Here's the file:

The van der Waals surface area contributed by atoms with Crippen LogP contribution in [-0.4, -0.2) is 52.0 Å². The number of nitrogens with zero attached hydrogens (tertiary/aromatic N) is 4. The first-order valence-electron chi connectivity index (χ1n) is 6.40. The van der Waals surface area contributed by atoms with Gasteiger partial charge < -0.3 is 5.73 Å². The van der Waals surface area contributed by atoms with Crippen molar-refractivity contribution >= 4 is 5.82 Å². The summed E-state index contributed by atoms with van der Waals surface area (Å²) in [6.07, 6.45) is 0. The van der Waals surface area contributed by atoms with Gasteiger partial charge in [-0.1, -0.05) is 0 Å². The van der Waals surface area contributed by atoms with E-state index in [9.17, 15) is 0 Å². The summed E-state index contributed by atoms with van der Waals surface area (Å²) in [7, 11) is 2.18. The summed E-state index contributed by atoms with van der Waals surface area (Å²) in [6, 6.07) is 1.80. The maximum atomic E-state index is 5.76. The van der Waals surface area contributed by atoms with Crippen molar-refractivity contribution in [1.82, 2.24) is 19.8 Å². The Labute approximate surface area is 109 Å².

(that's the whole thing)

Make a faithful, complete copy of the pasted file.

The van der Waals surface area contributed by atoms with Crippen LogP contribution in [-0.4, -0.2) is 52.0 Å². The number of nitrogens with zero attached hydrogens (tertiary/aromatic N) is 4. The first-order valence-electron chi connectivity index (χ1n) is 6.40. The van der Waals surface area contributed by atoms with Gasteiger partial charge < -0.3 is 5.73 Å². The van der Waals surface area contributed by atoms with Crippen molar-refractivity contribution >= 4 is 5.82 Å². The summed E-state index contributed by atoms with van der Waals surface area (Å²) in [6.07, 6.45) is 0. The van der Waals surface area contributed by atoms with Gasteiger partial charge in [-0.1, -0.05) is 0 Å². The van der Waals surface area contributed by atoms with E-state index in [9.17, 15) is 0 Å². The summed E-state index contributed by atoms with van der Waals surface area (Å²) in [7, 11) is 2.18. The summed E-state index contributed by atoms with van der Waals surface area (Å²) in [6, 6.07) is 1.80. The maximum atomic E-state index is 5.76. The van der Waals surface area contributed by atoms with Crippen molar-refractivity contribution in [1.82, 2.24) is 19.8 Å². The Labute approximate surface area is 109 Å².